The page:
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Although recent focus on the side effects of Nexium, Prilosec and other similar proton pump inhibitor (PPI) medications have been on the risks of kidney failure, there is growing concern about the risk of stomach cancer from the heartburn drugs, raising questions about whether the manufacturers should have known about the problem decades ago.
Late last year, researchers from Hong Kong published a study in the medical journal Gut, which suggested that that long-term use of proton pump inhibitors could increase the risk of gastric cancer after treatment for Helicobacter pylori infections. However, at about the same time, Swedish researchers also appear to have come to similar conclusions.
In the Swedish study, published in BMJ Open, researchers found that maintenance use if drugs like Nexium and Prilosec were linked to a threefold increased risk of gastric cancer. The increase was found among both sexes and all age groups, however, those under the age of 40 were particularly vulnerable, with a risk 22 times higher than peers who did not take the drugs.
“Long-term PPI use might be an independent risk factor for gastric cancer,” the researchers warned. “This challenges broad maintenance PPI therapy, particularly if the indication is weak.”
In a letter published in Gut following the publication of the two studies, Professors Helge Lyder Waldum and Dr. Reidar Fossmark, of Norway, warned that it is unclear how widespread PPI-associated gastric cancer may be. They indicated that they have tried to warn the medical community for decades that such a risk existed, raising questions about why the manufacturers of the blockbuster drugs have not conducted the same studies or seen the same warning signs, despite years of collected data.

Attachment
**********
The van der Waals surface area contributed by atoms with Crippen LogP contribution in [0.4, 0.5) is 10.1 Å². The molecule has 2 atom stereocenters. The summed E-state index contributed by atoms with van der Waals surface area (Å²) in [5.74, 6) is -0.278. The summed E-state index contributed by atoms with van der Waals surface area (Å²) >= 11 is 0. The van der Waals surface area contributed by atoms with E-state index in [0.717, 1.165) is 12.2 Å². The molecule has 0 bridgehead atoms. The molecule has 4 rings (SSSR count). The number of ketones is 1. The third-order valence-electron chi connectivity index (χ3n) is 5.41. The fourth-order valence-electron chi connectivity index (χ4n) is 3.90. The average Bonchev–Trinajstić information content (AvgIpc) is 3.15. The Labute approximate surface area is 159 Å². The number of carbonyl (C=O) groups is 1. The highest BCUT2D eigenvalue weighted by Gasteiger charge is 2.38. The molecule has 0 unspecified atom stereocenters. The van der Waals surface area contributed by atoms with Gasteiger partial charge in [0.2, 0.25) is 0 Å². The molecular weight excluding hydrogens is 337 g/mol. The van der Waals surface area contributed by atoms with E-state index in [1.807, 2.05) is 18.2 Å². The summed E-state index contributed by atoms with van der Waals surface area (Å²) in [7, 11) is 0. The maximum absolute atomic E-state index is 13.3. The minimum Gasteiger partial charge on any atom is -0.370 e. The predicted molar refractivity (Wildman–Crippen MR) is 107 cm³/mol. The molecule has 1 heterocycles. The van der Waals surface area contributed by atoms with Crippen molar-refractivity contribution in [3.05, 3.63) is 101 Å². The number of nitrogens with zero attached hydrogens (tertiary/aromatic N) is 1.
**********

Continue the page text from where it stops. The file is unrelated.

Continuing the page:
“For 30 years, we have worked with the role of gastrin and the risk of PPI treatment with respect to gastric cancer and published more than 200 papers and letters in this field. However, our publications have for one reason or another been overseen and not discussed,” they wrote. “On the other hand, since we always have concluded that PPI treatment in the long term would cause gastric cancer, it is strange that producers of PPIs have not done studies to dismiss our results.”
Researchers said that the stomach cancer risk with Nexium, Prilosec and Prevacid should have been anticipated as early as the late 1980s. This would suggest that manufacturers knew or should have known about the potential side effect for decades, but failed to provide adequate warning to patients or the medical community.
“We conclude that the carcinogenic effect by PPI treatment is due to hypergastrinemia, which should have been realised decades ago before exposing so many patients to a risk of a serious disease,” Waldum and Fossmark wrote.
Long-Term PPI Use Questioned
Nexium, Prilosec, Prevacid and Protonix are all among the most widely recognized brand name drugs on the market, and are all part of the same class known as proton pump inhibitors. Many of the drugs are now widely available over-the-counter and regularly used by millions of Americans.